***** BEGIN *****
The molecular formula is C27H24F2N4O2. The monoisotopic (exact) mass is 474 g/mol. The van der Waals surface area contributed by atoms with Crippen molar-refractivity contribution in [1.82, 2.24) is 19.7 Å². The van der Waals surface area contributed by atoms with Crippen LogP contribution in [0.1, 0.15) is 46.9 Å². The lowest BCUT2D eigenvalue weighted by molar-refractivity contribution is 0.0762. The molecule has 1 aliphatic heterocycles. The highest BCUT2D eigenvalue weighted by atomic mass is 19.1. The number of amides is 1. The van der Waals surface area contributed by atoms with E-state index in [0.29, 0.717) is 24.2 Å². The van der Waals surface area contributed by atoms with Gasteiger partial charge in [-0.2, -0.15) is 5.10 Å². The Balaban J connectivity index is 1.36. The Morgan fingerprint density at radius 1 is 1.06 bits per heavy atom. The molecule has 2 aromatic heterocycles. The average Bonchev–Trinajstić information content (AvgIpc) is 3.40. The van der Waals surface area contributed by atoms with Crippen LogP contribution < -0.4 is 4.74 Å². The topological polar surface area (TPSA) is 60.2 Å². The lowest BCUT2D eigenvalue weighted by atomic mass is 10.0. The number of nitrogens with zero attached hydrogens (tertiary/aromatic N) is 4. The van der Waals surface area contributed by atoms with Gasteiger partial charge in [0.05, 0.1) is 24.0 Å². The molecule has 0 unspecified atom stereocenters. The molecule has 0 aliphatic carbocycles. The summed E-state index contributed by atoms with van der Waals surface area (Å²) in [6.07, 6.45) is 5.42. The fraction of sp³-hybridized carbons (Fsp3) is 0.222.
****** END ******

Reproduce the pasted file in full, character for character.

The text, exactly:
The molecular formula is C27H24F2N4O2. The monoisotopic (exact) mass is 474 g/mol. The van der Waals surface area contributed by atoms with Crippen molar-refractivity contribution in [1.82, 2.24) is 19.7 Å². The van der Waals surface area contributed by atoms with Crippen LogP contribution in [0.1, 0.15) is 46.9 Å². The lowest BCUT2D eigenvalue weighted by molar-refractivity contribution is 0.0762. The molecule has 1 aliphatic heterocycles. The highest BCUT2D eigenvalue weighted by atomic mass is 19.1. The number of amides is 1. The van der Waals surface area contributed by atoms with E-state index in [0.29, 0.717) is 24.2 Å². The van der Waals surface area contributed by atoms with Gasteiger partial charge in [-0.2, -0.15) is 5.10 Å². The Balaban J connectivity index is 1.36. The Morgan fingerprint density at radius 1 is 1.06 bits per heavy atom. The molecule has 2 aromatic heterocycles. The average Bonchev–Trinajstić information content (AvgIpc) is 3.40. The van der Waals surface area contributed by atoms with Crippen LogP contribution < -0.4 is 4.74 Å². The topological polar surface area (TPSA) is 60.2 Å². The lowest BCUT2D eigenvalue weighted by atomic mass is 10.0. The number of nitrogens with zero attached hydrogens (tertiary/aromatic N) is 4. The van der Waals surface area contributed by atoms with Gasteiger partial charge in [0.05, 0.1) is 24.0 Å². The molecule has 0 unspecified atom stereocenters. The molecule has 0 aliphatic carbocycles. The summed E-state index contributed by atoms with van der Waals surface area (Å²) in [6.07, 6.45) is 5.42. The fraction of sp³-hybridized carbons (Fsp3) is 0.222.